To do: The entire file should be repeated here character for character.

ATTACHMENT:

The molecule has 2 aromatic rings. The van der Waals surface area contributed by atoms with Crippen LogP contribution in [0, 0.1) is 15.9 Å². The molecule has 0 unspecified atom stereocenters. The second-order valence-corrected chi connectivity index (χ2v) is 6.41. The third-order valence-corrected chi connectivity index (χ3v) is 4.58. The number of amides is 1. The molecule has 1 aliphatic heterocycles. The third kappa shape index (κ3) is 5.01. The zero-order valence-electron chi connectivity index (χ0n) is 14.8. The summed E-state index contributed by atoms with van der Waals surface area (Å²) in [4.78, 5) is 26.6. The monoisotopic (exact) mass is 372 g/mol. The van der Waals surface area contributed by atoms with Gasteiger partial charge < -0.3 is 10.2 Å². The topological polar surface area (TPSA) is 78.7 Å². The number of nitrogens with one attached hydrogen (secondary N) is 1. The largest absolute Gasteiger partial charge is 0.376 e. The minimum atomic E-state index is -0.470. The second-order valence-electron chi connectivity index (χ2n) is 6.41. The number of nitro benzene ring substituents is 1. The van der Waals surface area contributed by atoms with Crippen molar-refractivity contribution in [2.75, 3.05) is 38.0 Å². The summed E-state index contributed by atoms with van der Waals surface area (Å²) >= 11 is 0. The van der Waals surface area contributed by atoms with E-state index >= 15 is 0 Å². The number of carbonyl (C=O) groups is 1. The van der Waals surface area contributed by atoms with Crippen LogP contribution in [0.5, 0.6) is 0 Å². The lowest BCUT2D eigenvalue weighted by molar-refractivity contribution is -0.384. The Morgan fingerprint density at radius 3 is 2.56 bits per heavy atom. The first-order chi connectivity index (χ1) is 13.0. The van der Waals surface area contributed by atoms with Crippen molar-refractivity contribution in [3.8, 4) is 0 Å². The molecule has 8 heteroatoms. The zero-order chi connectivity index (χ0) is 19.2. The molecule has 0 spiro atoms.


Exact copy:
The molecule has 2 aromatic rings. The van der Waals surface area contributed by atoms with Crippen LogP contribution in [0, 0.1) is 15.9 Å². The molecule has 0 unspecified atom stereocenters. The second-order valence-corrected chi connectivity index (χ2v) is 6.41. The third-order valence-corrected chi connectivity index (χ3v) is 4.58. The number of amides is 1. The molecule has 1 aliphatic heterocycles. The third kappa shape index (κ3) is 5.01. The zero-order valence-electron chi connectivity index (χ0n) is 14.8. The summed E-state index contributed by atoms with van der Waals surface area (Å²) in [4.78, 5) is 26.6. The monoisotopic (exact) mass is 372 g/mol. The van der Waals surface area contributed by atoms with Gasteiger partial charge < -0.3 is 10.2 Å². The topological polar surface area (TPSA) is 78.7 Å². The number of nitrogens with one attached hydrogen (secondary N) is 1. The largest absolute Gasteiger partial charge is 0.376 e. The minimum atomic E-state index is -0.470. The second-order valence-electron chi connectivity index (χ2n) is 6.41. The number of nitro benzene ring substituents is 1. The van der Waals surface area contributed by atoms with Crippen molar-refractivity contribution in [2.75, 3.05) is 38.0 Å². The summed E-state index contributed by atoms with van der Waals surface area (Å²) >= 11 is 0. The van der Waals surface area contributed by atoms with E-state index >= 15 is 0 Å². The number of carbonyl (C=O) groups is 1. The van der Waals surface area contributed by atoms with Crippen LogP contribution in [0.5, 0.6) is 0 Å². The lowest BCUT2D eigenvalue weighted by molar-refractivity contribution is -0.384. The Morgan fingerprint density at radius 3 is 2.56 bits per heavy atom. The first-order chi connectivity index (χ1) is 13.0. The van der Waals surface area contributed by atoms with Crippen molar-refractivity contribution in [3.8, 4) is 0 Å². The molecule has 8 heteroatoms. The zero-order chi connectivity index (χ0) is 19.2. The molecule has 0 spiro atoms.